Payday Loan or Overdraft?
It’s always nice to have some savings ready for a rainy day. Unfortunately, life doesn’t always go to plan.
Big expenses can come out of the blue, surprising us when we least expect them. If you just don’t have the cash to buy a new washing machine, repair your car or pay for that costly school trip, then should you choose a payday loan or overdraft?
A payday loan offers a short-term boost to your bank balance. You’ll borrow the money, then pay it back quite quickly. Payday loan terms are usually over 1, 2 or 3-month terms.
* When should you choose a payday loan?
A payday loan is suitable for a cash injection if you’re sure that you’re able to repay it. Look at your future income. Can you find the spare cash to repay your loan in time?
When you apply for a payday loan, it’s easy to see how much you’ll be paying back. Most lenders will also let you repay your loan early, to reduce your overall interest.
* When should you not choose a payday loan?
Payday loans have repayment deadlines. If you’re unlikely to be able to repay your debt in time, then it’s better to look at other sources of personal credit.
* When should you choose an overdraft?
Overdrafts offer additional flexibility. They’re more suitable if you’re not sure exactly when you’ll be able to repay. An overdraft acts as an extension to your bank account. There are no repayment deadlines.
* When should you not choose an overdraft?
If you’re relaxed about repaying and need a little extra motivation to repay your debt, then an overdraft’s not such a good idea. With no repayment deadline, it’s easy to ignore. The costs can quickly mount up!
Borrowing £600 may result in daily charges of 50p, which over a month means that you’re paying more than £15. If you ignore your overdraft debt, it will simply grow and grow.
If you’re applying for a payday loan, you’ll only borrow as much as you need. Be careful with an overdraft – if you’ve got the option to spend ‘just a little bit more’, then strong willpower is required.
Comparing Costs and Charges
When you apply for a payday loan, there are some protections available.
Lenders cannot charge more than 0.8% of the loan’s total value in interest each day. You’ll also find that, even if you’re struggling to make repayments, you’ll never be expected to pay back more than double what you first borrowed.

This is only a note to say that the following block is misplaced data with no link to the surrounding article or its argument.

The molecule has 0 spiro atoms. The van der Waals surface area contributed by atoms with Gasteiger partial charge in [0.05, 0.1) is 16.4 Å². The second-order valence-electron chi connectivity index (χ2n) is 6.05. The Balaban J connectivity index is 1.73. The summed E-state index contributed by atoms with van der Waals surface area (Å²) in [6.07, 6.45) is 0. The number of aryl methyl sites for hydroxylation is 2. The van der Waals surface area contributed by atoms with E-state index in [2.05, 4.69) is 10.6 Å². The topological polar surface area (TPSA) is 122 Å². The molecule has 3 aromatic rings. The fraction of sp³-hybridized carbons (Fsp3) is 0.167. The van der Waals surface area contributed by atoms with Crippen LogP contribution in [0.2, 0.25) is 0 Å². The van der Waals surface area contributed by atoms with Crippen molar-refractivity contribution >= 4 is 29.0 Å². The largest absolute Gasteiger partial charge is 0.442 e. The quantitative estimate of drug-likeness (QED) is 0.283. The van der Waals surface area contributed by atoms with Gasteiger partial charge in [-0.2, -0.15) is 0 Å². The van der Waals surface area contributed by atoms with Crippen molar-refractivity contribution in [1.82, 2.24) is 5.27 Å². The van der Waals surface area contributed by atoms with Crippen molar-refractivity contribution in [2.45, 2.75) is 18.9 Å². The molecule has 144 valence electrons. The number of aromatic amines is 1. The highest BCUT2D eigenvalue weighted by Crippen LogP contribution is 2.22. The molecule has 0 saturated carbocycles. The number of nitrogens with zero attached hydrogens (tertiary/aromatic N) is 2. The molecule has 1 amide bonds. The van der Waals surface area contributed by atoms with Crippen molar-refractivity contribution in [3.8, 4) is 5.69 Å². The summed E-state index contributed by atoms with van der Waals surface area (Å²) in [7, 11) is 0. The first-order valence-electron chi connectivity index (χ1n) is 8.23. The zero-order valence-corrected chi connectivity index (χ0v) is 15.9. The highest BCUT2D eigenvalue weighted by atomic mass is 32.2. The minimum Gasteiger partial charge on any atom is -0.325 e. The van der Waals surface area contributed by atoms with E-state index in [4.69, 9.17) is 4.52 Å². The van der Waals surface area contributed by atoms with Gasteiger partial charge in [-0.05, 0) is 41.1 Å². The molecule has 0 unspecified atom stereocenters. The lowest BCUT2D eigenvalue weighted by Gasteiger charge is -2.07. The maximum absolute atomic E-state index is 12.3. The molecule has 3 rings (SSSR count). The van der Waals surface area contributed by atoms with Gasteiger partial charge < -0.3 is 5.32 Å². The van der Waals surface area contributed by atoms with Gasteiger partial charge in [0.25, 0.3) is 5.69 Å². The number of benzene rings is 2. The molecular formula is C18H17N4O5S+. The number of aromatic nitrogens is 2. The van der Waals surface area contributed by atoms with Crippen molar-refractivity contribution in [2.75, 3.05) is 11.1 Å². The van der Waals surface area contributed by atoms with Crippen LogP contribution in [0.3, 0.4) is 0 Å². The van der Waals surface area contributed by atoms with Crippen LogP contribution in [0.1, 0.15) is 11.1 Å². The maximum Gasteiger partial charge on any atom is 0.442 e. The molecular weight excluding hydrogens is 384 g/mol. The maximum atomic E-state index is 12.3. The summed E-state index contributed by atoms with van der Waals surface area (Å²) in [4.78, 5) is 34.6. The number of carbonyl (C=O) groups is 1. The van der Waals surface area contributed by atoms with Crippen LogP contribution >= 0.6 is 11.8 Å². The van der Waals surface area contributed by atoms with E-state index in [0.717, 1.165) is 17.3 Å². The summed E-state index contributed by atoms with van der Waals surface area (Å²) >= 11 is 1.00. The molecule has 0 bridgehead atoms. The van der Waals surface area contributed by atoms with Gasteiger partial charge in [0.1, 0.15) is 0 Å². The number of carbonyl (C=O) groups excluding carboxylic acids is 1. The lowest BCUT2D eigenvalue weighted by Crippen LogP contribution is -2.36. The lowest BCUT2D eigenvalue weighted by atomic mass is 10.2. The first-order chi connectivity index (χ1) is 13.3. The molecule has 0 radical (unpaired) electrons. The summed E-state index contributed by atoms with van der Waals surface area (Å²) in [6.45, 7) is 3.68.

If you borrow £300 from a payday loan provider, even in a worst-case scenario you’ll never be more than £600 in debt. In most cases, sticking to the repayment schedule will keep your costs much lower.
Before you apply, check the loan terms and conditions. Lenders will give you a clear explanation of how much interest you’ll pay, along with expected repayment dates.
A £300 overdraft at one of the UK’s leading banks will cost 75p per day, setting you back an additional £23 per month. Over 3 months, a £300 overdraft becomes a £370 debt.
A £300 payday loan may be more expensive than an overdraft over the same period, perhaps setting you back a total of £440. That makes a payday loan £70 more expensive, but, your payday loan has strict repayment deadlines and will be gone completely after your third month has finished. Your overdraft has the potential to continue growing, adding an additional £23 for every month that you let it continue.
Also, bear in mind that unauthorised overdrafts can cost significantly more than arranged ones. Borrowing £100 without authorisation may leave you with charges of £35 for one month. Where as a Payday Loan over the same period will cost you £24 for one month
Years ago, payday loans built up a negative reputation. For many, it’s a reputation that’s hard to ignore. But, they’re not as bad as they first seem.
A payday loan brings predictability, with clear deadlines and monthly repayment dates. It’s also limited, ensuring that you don’t accidentally end up in enormously unmanageable debt, but used carefully and responsibly can be a cheaper option than letting your bank automatically charge you again and again.
Overdrafts offer flexibility, and may be cheaper for short-term borrowing, but can easily grow out of hand. They should only be an option if you’re careful with your money, and won’t let them get out of control.